A North Korean anti-smoking campaign has apparently failed to persuade young leader Kim Jong-Un to quit, despite his late father’s warning that “a cigarette is like a gun aiming at your heart”.
During a public campaign to lower the country’s high rate of smoking, Kim was seen without a cigarette for more than 80 days, sparking speculation that he may have kicked the habit.
But a photo in the country’s top newspaper, the Rodong Sinmun, last week of Kim smiling and holding a burning cigarette while visiting a children’s camp in Pyongyang seems to have dampened such expectations.
There have been plenty of photos of Kim lighting up in the past.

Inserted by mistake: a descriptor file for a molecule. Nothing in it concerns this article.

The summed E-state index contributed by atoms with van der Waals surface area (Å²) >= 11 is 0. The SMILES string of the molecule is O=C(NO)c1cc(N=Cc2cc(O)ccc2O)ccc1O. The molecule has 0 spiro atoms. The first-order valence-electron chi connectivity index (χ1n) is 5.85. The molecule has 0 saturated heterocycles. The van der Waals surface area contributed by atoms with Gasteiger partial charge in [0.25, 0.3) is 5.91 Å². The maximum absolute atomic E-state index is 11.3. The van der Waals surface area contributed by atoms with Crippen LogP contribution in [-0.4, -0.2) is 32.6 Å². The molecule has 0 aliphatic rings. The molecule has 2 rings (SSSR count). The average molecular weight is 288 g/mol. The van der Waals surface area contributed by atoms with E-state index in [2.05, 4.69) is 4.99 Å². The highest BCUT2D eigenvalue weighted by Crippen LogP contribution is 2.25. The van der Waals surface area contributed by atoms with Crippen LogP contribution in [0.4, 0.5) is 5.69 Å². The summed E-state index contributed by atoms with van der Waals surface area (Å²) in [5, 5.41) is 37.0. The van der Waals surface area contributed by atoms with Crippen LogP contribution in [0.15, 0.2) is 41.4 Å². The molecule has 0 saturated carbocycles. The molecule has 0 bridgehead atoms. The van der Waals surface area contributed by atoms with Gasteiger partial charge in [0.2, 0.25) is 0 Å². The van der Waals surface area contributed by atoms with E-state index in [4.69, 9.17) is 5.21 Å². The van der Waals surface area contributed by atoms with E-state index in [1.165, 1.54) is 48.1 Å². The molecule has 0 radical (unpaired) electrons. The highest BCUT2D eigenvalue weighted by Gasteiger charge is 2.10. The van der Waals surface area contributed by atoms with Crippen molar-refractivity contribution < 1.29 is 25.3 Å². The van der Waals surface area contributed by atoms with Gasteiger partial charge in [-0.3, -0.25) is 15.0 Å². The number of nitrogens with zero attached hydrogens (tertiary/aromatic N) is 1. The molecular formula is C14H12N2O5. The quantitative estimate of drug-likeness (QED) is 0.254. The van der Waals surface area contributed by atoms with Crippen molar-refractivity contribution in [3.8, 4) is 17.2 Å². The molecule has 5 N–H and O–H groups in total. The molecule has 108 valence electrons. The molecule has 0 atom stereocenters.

He smoked when he inspected a ballistic missile plant, visited construction sites, toured a hospital and attended various sports competitions and art performances. He puffed away on an underground train and even in front of his pregnant wife.
The state media have been hailing Pyongyang’s “hectic” anti-smoking campaign, which has been staged nationwide over the past month.
Korean Central TV recently aired a documentary series focusing on health risks of smoking, with one female interviewee saying: “People who smoke first thing in the morning are disgusting and harmful to others”.
Kim’s father Kim Jong-Il and grandfather Kim Il-Sung were also heavy smokers. Both died of heart attacks.
“A cigarette is like a gun aimed at your heart,” Kim Jong-Il said in early 2000, when he appeared to have kicked the habit.
But he relapsed in 2008 and died three years later.